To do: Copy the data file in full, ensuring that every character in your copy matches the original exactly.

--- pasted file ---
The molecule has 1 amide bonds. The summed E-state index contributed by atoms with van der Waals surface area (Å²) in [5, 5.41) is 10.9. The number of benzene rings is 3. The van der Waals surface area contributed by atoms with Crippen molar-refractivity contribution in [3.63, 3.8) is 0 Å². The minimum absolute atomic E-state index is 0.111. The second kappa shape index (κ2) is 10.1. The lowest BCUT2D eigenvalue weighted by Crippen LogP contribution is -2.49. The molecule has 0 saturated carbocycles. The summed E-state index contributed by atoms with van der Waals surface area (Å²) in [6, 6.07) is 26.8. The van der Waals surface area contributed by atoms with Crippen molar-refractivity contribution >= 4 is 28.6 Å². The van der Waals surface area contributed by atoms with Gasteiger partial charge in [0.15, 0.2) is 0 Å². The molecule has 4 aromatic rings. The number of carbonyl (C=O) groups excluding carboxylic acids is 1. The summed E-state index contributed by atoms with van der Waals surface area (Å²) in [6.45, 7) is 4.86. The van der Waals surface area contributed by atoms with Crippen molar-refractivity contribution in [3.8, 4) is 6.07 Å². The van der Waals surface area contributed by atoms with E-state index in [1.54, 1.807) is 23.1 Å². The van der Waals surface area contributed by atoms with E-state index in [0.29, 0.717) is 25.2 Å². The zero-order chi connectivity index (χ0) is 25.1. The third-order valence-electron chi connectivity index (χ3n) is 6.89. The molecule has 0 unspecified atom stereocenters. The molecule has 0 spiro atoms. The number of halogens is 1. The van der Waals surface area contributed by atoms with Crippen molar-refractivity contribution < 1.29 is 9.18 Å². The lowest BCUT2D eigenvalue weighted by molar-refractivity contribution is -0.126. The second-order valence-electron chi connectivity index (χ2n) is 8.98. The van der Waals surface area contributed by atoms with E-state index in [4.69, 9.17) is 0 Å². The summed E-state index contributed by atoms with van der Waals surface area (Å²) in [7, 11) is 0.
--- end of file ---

The molecule has 1 amide bonds. The summed E-state index contributed by atoms with van der Waals surface area (Å²) in [5, 5.41) is 10.9. The number of benzene rings is 3. The van der Waals surface area contributed by atoms with Crippen molar-refractivity contribution in [3.63, 3.8) is 0 Å². The minimum absolute atomic E-state index is 0.111. The second kappa shape index (κ2) is 10.1. The lowest BCUT2D eigenvalue weighted by Crippen LogP contribution is -2.49. The molecule has 0 saturated carbocycles. The summed E-state index contributed by atoms with van der Waals surface area (Å²) in [6, 6.07) is 26.8. The van der Waals surface area contributed by atoms with Crippen molar-refractivity contribution >= 4 is 28.6 Å². The van der Waals surface area contributed by atoms with Gasteiger partial charge in [0.15, 0.2) is 0 Å². The molecule has 4 aromatic rings. The number of carbonyl (C=O) groups excluding carboxylic acids is 1. The summed E-state index contributed by atoms with van der Waals surface area (Å²) in [6.45, 7) is 4.86. The van der Waals surface area contributed by atoms with Crippen molar-refractivity contribution in [3.8, 4) is 6.07 Å². The van der Waals surface area contributed by atoms with E-state index in [1.54, 1.807) is 23.1 Å². The van der Waals surface area contributed by atoms with E-state index in [0.29, 0.717) is 25.2 Å². The zero-order chi connectivity index (χ0) is 25.1. The third-order valence-electron chi connectivity index (χ3n) is 6.89. The molecule has 0 unspecified atom stereocenters. The molecule has 0 spiro atoms. The number of halogens is 1. The van der Waals surface area contributed by atoms with Crippen molar-refractivity contribution < 1.29 is 9.18 Å². The lowest BCUT2D eigenvalue weighted by molar-refractivity contribution is -0.126. The second-order valence-electron chi connectivity index (χ2n) is 8.98. The van der Waals surface area contributed by atoms with E-state index in [4.69, 9.17) is 0 Å². The summed E-state index contributed by atoms with van der Waals surface area (Å²) in [7, 11) is 0.